3D Tensor Normalization for Improved Accuracy in DTI Registration Methods
A. Gupta, M. Escolar, C. Dietrich, J. Gilmore, G. Gerig, M. Styne. In Biomedical Image Registration Lecture Notes in Computer Science (LNCS), In Biomedical Image Registration Lecture Notes in Computer Science (LNCS), Vol. 7359, pp. 170--179. 2012.
DOI: 10.1007/978-3-642-31340-0_18

This paper presents a method for normalization of diffusion tensor images (DTI) to a fixed DTI template, a pre-processing step to improve the performance of full tensor based registration methods. The proposed method maps the individual tensors of the subject image in to the template space based on matching the cumulative distribution function and the fractional anisotrophy values. The method aims to determine a more accurate deformation field from any full tensor registration method by applying the registration algorithm on the normalized DTI rather than the original DTI. The deformation field applied to the original tensor images are compared to the deformed image without normalization for 11 different cases of mapping seven subjects (neonate through 2 years) to two different atlases. The method shows an improvement in DTI registration based on comparing the normalized fractional anisotropy values of major fiber tracts in the brain.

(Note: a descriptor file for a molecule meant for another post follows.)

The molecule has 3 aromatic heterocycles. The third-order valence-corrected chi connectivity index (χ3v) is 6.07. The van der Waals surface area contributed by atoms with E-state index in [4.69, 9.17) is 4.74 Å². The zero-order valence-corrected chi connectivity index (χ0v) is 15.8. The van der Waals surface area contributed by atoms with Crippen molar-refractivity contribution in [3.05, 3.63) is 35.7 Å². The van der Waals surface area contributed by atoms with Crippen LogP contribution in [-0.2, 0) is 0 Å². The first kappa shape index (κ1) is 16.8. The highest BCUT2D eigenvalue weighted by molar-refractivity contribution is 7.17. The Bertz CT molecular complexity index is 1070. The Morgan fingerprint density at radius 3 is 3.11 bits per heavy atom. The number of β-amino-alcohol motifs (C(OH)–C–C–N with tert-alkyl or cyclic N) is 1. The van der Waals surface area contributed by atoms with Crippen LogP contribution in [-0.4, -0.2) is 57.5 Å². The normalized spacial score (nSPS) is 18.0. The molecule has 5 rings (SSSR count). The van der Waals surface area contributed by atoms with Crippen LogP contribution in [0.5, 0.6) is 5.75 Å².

Prenatal isolated mild ventriculomegaly is associated with persistent ventricle enlargement at ages 1 and 2
A.E. Lyall, S. Woolson, H.M. Wolf, B.D. Goldman, J.S. Reznick, R.M. Hamer, W. Lin, M. Styner, G. Gerig, J.H. Gilmore. In Early Human Development, Elsevier, pp. (in press). 2012.

Background: Enlargement of the lateral ventricles is thought to originate from abnormal prenatal brain development and is associated with neurodevelopmental disorders. Fetal isolated mild ventriculomegaly (MVM) is associated with the enlargement of lateral ventricle volumes in the neonatal period and developmental delays in early childhood. However, little is known about postnatal brain development in these children.